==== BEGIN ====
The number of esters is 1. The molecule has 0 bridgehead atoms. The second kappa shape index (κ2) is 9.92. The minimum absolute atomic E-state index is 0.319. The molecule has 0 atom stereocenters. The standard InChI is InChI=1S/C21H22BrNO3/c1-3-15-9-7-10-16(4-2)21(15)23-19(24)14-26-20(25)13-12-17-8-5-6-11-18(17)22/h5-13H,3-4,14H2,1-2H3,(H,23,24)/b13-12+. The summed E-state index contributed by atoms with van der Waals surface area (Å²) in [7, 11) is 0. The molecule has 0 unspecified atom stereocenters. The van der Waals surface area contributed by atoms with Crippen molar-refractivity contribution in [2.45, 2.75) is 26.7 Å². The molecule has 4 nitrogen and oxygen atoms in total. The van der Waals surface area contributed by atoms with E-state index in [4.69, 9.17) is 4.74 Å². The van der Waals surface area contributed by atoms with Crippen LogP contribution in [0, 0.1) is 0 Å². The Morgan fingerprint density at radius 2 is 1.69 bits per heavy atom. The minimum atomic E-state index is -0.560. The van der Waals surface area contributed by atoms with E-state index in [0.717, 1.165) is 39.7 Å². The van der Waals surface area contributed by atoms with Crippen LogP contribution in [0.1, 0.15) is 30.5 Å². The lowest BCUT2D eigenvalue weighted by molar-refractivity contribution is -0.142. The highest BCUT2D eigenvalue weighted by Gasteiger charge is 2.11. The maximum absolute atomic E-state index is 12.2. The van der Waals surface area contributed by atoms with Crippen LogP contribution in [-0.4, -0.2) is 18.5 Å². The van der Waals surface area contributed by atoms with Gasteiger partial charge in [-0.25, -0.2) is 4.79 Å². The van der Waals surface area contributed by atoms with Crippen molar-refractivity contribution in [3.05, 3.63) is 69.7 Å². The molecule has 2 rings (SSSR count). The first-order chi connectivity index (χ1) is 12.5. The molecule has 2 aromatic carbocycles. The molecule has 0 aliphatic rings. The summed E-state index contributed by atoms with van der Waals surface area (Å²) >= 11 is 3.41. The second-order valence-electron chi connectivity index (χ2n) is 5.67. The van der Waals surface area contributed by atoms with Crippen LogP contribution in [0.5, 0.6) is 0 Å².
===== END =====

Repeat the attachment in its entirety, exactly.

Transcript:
The number of esters is 1. The molecule has 0 bridgehead atoms. The second kappa shape index (κ2) is 9.92. The minimum absolute atomic E-state index is 0.319. The molecule has 0 atom stereocenters. The standard InChI is InChI=1S/C21H22BrNO3/c1-3-15-9-7-10-16(4-2)21(15)23-19(24)14-26-20(25)13-12-17-8-5-6-11-18(17)22/h5-13H,3-4,14H2,1-2H3,(H,23,24)/b13-12+. The summed E-state index contributed by atoms with van der Waals surface area (Å²) in [7, 11) is 0. The molecule has 0 unspecified atom stereocenters. The van der Waals surface area contributed by atoms with Crippen molar-refractivity contribution in [2.45, 2.75) is 26.7 Å². The molecule has 4 nitrogen and oxygen atoms in total. The van der Waals surface area contributed by atoms with E-state index in [4.69, 9.17) is 4.74 Å². The van der Waals surface area contributed by atoms with Crippen LogP contribution in [0, 0.1) is 0 Å². The Morgan fingerprint density at radius 2 is 1.69 bits per heavy atom. The minimum atomic E-state index is -0.560. The van der Waals surface area contributed by atoms with E-state index in [0.717, 1.165) is 39.7 Å². The van der Waals surface area contributed by atoms with Crippen LogP contribution in [0.1, 0.15) is 30.5 Å². The lowest BCUT2D eigenvalue weighted by molar-refractivity contribution is -0.142. The highest BCUT2D eigenvalue weighted by Gasteiger charge is 2.11. The maximum absolute atomic E-state index is 12.2. The van der Waals surface area contributed by atoms with Crippen LogP contribution in [-0.4, -0.2) is 18.5 Å². The van der Waals surface area contributed by atoms with Gasteiger partial charge in [-0.25, -0.2) is 4.79 Å². The van der Waals surface area contributed by atoms with Crippen molar-refractivity contribution in [3.05, 3.63) is 69.7 Å². The molecule has 2 rings (SSSR count). The first-order chi connectivity index (χ1) is 12.5. The molecule has 2 aromatic carbocycles. The molecule has 0 aliphatic rings. The summed E-state index contributed by atoms with van der Waals surface area (Å²) >= 11 is 3.41. The second-order valence-electron chi connectivity index (χ2n) is 5.67. The van der Waals surface area contributed by atoms with Crippen LogP contribution in [0.5, 0.6) is 0 Å².